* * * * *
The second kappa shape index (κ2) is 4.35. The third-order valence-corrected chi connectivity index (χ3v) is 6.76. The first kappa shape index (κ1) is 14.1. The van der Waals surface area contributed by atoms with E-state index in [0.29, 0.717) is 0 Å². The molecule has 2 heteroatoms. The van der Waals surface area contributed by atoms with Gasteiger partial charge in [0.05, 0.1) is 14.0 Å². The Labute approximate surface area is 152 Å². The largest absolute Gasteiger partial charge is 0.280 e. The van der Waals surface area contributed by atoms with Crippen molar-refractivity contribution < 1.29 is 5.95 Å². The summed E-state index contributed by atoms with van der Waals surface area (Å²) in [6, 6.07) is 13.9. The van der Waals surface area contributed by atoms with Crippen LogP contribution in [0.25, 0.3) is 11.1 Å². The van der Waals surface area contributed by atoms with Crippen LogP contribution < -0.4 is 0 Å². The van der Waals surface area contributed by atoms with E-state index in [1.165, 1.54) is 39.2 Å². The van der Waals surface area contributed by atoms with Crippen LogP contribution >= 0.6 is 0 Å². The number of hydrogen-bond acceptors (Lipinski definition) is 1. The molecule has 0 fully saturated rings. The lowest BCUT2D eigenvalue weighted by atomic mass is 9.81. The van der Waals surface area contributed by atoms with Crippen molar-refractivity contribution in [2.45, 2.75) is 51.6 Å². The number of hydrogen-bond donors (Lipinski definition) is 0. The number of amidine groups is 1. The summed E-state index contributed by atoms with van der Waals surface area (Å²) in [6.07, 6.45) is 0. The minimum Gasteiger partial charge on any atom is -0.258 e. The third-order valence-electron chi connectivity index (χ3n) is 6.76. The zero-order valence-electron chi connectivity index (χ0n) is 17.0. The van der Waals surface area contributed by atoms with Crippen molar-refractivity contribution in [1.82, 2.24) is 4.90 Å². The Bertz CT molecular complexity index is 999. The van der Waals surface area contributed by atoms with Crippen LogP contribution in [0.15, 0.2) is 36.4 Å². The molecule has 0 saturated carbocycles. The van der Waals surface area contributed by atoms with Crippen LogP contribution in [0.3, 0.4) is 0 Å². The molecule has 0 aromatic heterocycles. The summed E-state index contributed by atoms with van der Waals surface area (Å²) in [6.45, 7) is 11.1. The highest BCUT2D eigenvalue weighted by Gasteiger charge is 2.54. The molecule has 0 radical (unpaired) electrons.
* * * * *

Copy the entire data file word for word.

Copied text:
The second kappa shape index (κ2) is 4.35. The third-order valence-corrected chi connectivity index (χ3v) is 6.76. The first kappa shape index (κ1) is 14.1. The van der Waals surface area contributed by atoms with E-state index in [0.29, 0.717) is 0 Å². The molecule has 2 heteroatoms. The van der Waals surface area contributed by atoms with Gasteiger partial charge in [0.05, 0.1) is 14.0 Å². The Labute approximate surface area is 152 Å². The largest absolute Gasteiger partial charge is 0.280 e. The van der Waals surface area contributed by atoms with Crippen molar-refractivity contribution < 1.29 is 5.95 Å². The summed E-state index contributed by atoms with van der Waals surface area (Å²) in [6, 6.07) is 13.9. The van der Waals surface area contributed by atoms with Crippen LogP contribution in [0.25, 0.3) is 11.1 Å². The van der Waals surface area contributed by atoms with Crippen LogP contribution < -0.4 is 0 Å². The van der Waals surface area contributed by atoms with E-state index in [1.165, 1.54) is 39.2 Å². The van der Waals surface area contributed by atoms with Crippen LogP contribution >= 0.6 is 0 Å². The number of hydrogen-bond acceptors (Lipinski definition) is 1. The molecule has 0 fully saturated rings. The lowest BCUT2D eigenvalue weighted by atomic mass is 9.81. The van der Waals surface area contributed by atoms with Crippen molar-refractivity contribution in [2.45, 2.75) is 51.6 Å². The number of hydrogen-bond donors (Lipinski definition) is 0. The number of amidine groups is 1. The summed E-state index contributed by atoms with van der Waals surface area (Å²) in [6.07, 6.45) is 0. The minimum Gasteiger partial charge on any atom is -0.258 e. The third-order valence-electron chi connectivity index (χ3n) is 6.76. The zero-order valence-electron chi connectivity index (χ0n) is 17.0. The van der Waals surface area contributed by atoms with Crippen molar-refractivity contribution in [1.82, 2.24) is 4.90 Å². The Bertz CT molecular complexity index is 999. The van der Waals surface area contributed by atoms with Crippen LogP contribution in [0.15, 0.2) is 36.4 Å². The molecule has 0 saturated carbocycles. The van der Waals surface area contributed by atoms with Crippen LogP contribution in [0.3, 0.4) is 0 Å². The molecule has 0 aromatic heterocycles. The summed E-state index contributed by atoms with van der Waals surface area (Å²) in [6.45, 7) is 11.1. The highest BCUT2D eigenvalue weighted by Gasteiger charge is 2.54. The molecule has 0 radical (unpaired) electrons.